One challenge facing combating cybercrime is its global nature; the victims and perpetrators could be located in two different areas (Choo, 2011). Every year, Mutual Legal Assistance Agreements are increased, and various jurisdictions collaborate to solve crimes. Verizon (2018) reports on data breach investigations indicating that the crime has reduced over the years to a significant level. However, a decline in cybercrime based on the arrests recorded is not reflective of the fact that there was an increase in attempts to breach data, although the amount of data that actually was breached had declined. Also, after a major arrest or investigation, organizations in cybercrime quickly change their tactics to avoid detection (Verizon, 2018). There is currently no way of stopping hackers, even as they show no signs of abating.
Grabosky et al. (2004) assert that law enforcement officials do not have the necessary technical resources, training, workforce, and political support to end the crimes. Even when cyber crimes are successfully prosecuted, the convicts often do not serve the maximum sentence, which does not deter other people from committing crimes of similar nature (Lu et al., 2010). In some cases, the convicts enter a plea bargain with the prosecutors, often involving the latter to solve other cases as witnesses or informants. This, too, weakens the deterrent effect that sentencing for cybercrimes is intended to have.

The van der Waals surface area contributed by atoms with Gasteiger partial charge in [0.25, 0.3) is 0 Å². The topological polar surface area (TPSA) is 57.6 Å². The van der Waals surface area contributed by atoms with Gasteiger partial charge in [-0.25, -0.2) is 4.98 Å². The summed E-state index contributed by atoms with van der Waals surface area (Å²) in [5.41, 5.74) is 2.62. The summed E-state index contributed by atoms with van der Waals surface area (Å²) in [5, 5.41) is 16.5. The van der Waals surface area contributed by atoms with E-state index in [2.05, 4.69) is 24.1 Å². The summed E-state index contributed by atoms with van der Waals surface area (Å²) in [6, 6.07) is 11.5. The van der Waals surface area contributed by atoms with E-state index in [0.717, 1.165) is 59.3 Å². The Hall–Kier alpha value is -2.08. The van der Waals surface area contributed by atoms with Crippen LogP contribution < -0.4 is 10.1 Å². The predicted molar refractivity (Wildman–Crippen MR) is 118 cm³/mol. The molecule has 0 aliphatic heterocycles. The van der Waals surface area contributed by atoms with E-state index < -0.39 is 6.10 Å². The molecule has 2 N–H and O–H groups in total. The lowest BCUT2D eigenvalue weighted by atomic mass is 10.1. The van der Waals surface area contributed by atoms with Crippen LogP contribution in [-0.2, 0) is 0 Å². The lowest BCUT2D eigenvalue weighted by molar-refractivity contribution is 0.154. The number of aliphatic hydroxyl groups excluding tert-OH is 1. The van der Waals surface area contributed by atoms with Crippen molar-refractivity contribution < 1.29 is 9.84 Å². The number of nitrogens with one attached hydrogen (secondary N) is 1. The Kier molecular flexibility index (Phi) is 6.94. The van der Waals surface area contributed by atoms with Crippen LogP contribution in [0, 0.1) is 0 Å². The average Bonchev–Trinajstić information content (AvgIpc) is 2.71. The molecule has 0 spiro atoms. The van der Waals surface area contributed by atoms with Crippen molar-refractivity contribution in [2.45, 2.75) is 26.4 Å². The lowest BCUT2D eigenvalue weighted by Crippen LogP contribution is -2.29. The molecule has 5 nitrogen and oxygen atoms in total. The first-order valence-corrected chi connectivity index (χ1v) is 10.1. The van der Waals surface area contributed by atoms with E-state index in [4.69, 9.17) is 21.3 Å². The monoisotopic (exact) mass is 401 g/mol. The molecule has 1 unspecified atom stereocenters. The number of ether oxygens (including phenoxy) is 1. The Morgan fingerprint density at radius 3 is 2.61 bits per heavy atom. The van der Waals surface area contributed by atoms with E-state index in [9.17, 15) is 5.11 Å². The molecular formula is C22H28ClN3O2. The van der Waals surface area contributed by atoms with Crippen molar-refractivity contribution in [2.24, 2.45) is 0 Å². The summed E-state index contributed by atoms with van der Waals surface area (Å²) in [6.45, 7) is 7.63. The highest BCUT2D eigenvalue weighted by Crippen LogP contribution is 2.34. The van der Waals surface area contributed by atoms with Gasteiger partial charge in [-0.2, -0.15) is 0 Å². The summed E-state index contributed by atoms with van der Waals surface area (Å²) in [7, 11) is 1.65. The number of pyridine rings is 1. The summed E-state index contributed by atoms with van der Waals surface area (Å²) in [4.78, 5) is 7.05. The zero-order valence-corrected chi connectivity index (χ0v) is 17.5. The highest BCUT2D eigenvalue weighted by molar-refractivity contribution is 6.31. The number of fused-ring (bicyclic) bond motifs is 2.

The number of computer intrusions that occur in a day is significantly large to the extent that it overwhelms law enforcement investigations (Hinduja, 2004). The prevalence of cybercrime is propelled by the lucrativeness of the business as criminals hack into systems to steal debit and credit card information (Everett, 2009). In other incidences, hackers break into government and corporate systems to expose security vulnerabilities, deface websites, protest against public policies, or flex their tech prowess.
Identify and offer recommendations to accomplish this endeavor. How might you use the methodology to determine if such recommendations are working?